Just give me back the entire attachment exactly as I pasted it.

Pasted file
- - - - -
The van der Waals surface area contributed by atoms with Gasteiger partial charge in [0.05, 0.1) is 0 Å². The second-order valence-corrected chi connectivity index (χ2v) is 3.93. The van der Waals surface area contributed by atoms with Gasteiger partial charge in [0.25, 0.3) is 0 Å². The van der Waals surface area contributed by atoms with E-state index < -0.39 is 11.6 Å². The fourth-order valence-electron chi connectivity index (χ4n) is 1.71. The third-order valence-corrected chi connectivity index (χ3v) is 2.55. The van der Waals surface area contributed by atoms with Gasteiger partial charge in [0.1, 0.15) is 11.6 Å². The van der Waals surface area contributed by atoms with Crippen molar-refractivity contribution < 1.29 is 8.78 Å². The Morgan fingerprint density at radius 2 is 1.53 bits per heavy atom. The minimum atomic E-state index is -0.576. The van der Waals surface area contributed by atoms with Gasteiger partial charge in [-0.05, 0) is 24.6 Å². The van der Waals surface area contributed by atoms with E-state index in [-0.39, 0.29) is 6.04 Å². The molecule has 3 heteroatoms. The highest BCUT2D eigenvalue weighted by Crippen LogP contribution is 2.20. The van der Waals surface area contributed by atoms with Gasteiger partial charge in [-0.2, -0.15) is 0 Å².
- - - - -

The van der Waals surface area contributed by atoms with Gasteiger partial charge in [0.05, 0.1) is 0 Å². The second-order valence-corrected chi connectivity index (χ2v) is 3.93. The van der Waals surface area contributed by atoms with Gasteiger partial charge in [0.25, 0.3) is 0 Å². The van der Waals surface area contributed by atoms with E-state index < -0.39 is 11.6 Å². The fourth-order valence-electron chi connectivity index (χ4n) is 1.71. The third-order valence-corrected chi connectivity index (χ3v) is 2.55. The van der Waals surface area contributed by atoms with Gasteiger partial charge in [0.1, 0.15) is 11.6 Å². The van der Waals surface area contributed by atoms with Crippen molar-refractivity contribution < 1.29 is 8.78 Å². The Morgan fingerprint density at radius 2 is 1.53 bits per heavy atom. The minimum atomic E-state index is -0.576. The van der Waals surface area contributed by atoms with Gasteiger partial charge in [-0.05, 0) is 24.6 Å². The van der Waals surface area contributed by atoms with E-state index in [-0.39, 0.29) is 6.04 Å². The molecule has 3 heteroatoms. The highest BCUT2D eigenvalue weighted by Crippen LogP contribution is 2.20. The van der Waals surface area contributed by atoms with Gasteiger partial charge in [-0.2, -0.15) is 0 Å².